Whistleblowers Need Protection
The Voices of Iowa Nurses Need to be Heard
Genetically Modified Organisms: Coexisting in a Transgenic Iowa Predatory Lending
Whistleblowers Need Protection
I have always been an advocate in the Iowa Senate for affordable, quality health care and for policies that protect Iowa patients. That’s why I was surprised by a confusing letter to the editor that included misinformation about a health care issue I am working on.
Monitoring and improving the quality of Iowa health care is something we should all be interested in. I’m proud that the hospitals and clinics located in my senate district are among the nation’s leaders when it comes to continuous efforts to improve patient care.
One serious health care concern here in Iowa is nurse staffing shortages. Iowa, 50th in the nation when it comes to average pay for nurses, has — not surprisingly — trouble finding enough nurses. These shortages increase the likelihood that experienced nurses will leave nursing due to burnout and not being able to provide quality care to their patients. Shortage also may lead administrators to reduce patient care by increasing the number of patients under a single nurse’s care.
This is why I led an effort to create a legislative study committee this year to study the nurse staffing issue. The committee met and heard expert testimony on the key issues.
One of the things I learned is that this summer, the Iowa Department of Public Health held public meetings across Iowa to gather information on these issues. More than two-thirds of the nurses who provided comments withheld their names for fear of possible retribution from their employers. I trust nurses to give accurate information about their patients and the quality of care they are receiving. When nurses don’t feel they can share their professional views, it raises a red flag for me and for many other people interested in health care.
Thousands of nurses work in my Senate District. I admire the work they do on behalf of Iowans. I take seriously the concerns Iowa nurses have shared with me. That’s why I will continue to work with the Iowa Nurses Association and the professionals represented by the Services Employees International Union to support whistleblower protections so frontline nurses and other health care workers are free to speak out when they feel patient care is endangered.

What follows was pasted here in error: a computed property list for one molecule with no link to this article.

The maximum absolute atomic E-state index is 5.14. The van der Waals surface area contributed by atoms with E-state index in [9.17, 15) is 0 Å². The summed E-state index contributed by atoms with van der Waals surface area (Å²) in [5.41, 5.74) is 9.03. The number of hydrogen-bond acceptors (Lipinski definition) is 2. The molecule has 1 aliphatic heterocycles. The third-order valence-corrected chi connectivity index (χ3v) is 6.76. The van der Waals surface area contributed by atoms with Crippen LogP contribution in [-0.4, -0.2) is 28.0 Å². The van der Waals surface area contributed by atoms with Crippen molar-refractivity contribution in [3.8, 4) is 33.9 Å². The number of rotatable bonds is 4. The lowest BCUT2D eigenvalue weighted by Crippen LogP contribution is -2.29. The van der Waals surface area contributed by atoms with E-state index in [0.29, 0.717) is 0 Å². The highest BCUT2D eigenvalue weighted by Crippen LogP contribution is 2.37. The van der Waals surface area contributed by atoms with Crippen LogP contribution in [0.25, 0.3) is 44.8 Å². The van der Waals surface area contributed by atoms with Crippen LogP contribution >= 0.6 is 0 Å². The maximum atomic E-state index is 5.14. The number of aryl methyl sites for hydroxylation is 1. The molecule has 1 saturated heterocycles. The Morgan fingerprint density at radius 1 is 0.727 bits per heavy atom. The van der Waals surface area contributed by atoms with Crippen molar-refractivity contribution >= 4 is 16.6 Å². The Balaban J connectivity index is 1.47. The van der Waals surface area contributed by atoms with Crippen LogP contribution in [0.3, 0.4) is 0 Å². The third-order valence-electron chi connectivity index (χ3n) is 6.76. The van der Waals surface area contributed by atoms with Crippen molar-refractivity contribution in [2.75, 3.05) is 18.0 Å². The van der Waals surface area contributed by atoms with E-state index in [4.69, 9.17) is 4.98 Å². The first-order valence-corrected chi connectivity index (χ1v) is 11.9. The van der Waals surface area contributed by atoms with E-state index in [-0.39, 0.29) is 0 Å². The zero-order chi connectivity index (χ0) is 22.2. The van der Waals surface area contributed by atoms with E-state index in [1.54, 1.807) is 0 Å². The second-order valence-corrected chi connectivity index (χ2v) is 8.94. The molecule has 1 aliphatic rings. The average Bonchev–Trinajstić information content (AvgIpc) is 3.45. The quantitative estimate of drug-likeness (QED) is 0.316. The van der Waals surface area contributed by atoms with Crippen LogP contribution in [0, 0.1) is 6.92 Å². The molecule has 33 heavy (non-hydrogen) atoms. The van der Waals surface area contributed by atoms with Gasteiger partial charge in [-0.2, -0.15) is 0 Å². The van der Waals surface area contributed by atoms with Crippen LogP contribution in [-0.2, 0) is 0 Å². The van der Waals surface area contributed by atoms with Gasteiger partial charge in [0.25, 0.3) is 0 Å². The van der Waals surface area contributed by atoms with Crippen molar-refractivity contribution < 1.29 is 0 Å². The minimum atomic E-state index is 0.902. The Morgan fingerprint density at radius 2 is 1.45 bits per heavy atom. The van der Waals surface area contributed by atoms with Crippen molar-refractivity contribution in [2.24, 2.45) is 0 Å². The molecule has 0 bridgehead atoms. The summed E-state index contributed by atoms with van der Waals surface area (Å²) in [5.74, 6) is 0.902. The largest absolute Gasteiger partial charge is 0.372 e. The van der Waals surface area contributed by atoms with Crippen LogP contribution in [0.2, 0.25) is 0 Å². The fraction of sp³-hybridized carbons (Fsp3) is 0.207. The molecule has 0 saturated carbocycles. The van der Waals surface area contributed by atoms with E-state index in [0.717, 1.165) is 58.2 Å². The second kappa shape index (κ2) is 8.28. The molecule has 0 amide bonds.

The Voices of Iowa nurses Need to be Heard
Are there enough nurses in Iowa hospitals? Are patients like you and I at risk because there just aren’t enough nurses to care for us?
I recently heard expert testimony on this issue from all sides. I’m the co-chair of a state legislative committee investigating this troubling issue.
Recently, the Iowa Department of Public Health held public meetings statewide on this issue. One nurse explained how a lower nurse-to-patient ratio would benefit Iowans receiving medical care:
“I wouldn’t feel as rushed. I could spend more time with my patients which would improve care and patient satisfaction. There would be less chance of mistakes.”
One proposed solution is to establish mandatory nurse-to-patient staffing ratios similar to those adopted by California. Rather than depending on each hospital to balance the risks of understaffing against each hospital’s bottom line, the Legislature would establish a floor below which no Iowa hospital could fall.
There are various approaches to protect Iowans from being injured by hospital staff shortages. Mandatory staffing ratios might be part of the answer. Our investigation, however, has raised a new question: Are nurses afraid to tell what they know about this problem?
Of the 278 nurses who provided written comments at this summer’s public hearings, only 87 were willing to give their names and tell where they worked. Several said they feared they would be fired if their employers knew they had provided this information.
That so many nurses were afraid to speaking publicly is very troubling. As we address the issue of hospital staffing shortfalls, we must make sure Iowa nurses are not afraid to speak freely about the best ways to improve bedside healthcare.